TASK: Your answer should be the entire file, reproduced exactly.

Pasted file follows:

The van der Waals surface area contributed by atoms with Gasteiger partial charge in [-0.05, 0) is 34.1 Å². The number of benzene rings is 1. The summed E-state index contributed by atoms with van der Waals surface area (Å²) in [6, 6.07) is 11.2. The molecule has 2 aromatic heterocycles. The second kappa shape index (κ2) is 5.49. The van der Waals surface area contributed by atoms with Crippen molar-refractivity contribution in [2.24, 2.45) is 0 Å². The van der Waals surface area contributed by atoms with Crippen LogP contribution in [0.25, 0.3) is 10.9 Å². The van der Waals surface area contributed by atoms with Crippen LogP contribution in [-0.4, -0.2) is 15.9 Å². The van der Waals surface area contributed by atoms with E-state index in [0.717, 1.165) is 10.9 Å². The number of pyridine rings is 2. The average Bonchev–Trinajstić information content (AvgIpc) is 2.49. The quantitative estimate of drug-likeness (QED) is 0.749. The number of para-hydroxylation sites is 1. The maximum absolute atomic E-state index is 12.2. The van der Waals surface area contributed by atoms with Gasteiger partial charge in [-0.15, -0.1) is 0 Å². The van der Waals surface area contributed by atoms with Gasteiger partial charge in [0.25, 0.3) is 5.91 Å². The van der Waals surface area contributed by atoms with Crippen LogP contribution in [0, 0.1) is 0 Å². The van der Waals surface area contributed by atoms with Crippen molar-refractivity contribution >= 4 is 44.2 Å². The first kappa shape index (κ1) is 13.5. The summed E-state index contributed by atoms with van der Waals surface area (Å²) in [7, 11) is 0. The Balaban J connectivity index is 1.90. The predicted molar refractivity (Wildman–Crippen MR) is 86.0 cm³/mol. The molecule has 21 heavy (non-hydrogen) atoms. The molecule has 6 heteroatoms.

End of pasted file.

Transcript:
The van der Waals surface area contributed by atoms with Gasteiger partial charge in [-0.05, 0) is 34.1 Å². The number of benzene rings is 1. The summed E-state index contributed by atoms with van der Waals surface area (Å²) in [6, 6.07) is 11.2. The molecule has 2 aromatic heterocycles. The second kappa shape index (κ2) is 5.49. The van der Waals surface area contributed by atoms with Crippen molar-refractivity contribution in [2.24, 2.45) is 0 Å². The van der Waals surface area contributed by atoms with Crippen LogP contribution in [0.25, 0.3) is 10.9 Å². The van der Waals surface area contributed by atoms with Crippen LogP contribution in [-0.4, -0.2) is 15.9 Å². The van der Waals surface area contributed by atoms with E-state index in [0.717, 1.165) is 10.9 Å². The number of pyridine rings is 2. The average Bonchev–Trinajstić information content (AvgIpc) is 2.49. The quantitative estimate of drug-likeness (QED) is 0.749. The number of para-hydroxylation sites is 1. The maximum absolute atomic E-state index is 12.2. The van der Waals surface area contributed by atoms with Gasteiger partial charge in [-0.15, -0.1) is 0 Å². The van der Waals surface area contributed by atoms with Gasteiger partial charge in [0.25, 0.3) is 5.91 Å². The van der Waals surface area contributed by atoms with Crippen LogP contribution in [0, 0.1) is 0 Å². The van der Waals surface area contributed by atoms with Crippen molar-refractivity contribution >= 4 is 44.2 Å². The first kappa shape index (κ1) is 13.5. The summed E-state index contributed by atoms with van der Waals surface area (Å²) in [7, 11) is 0. The Balaban J connectivity index is 1.90. The predicted molar refractivity (Wildman–Crippen MR) is 86.0 cm³/mol. The molecule has 21 heavy (non-hydrogen) atoms. The molecule has 6 heteroatoms.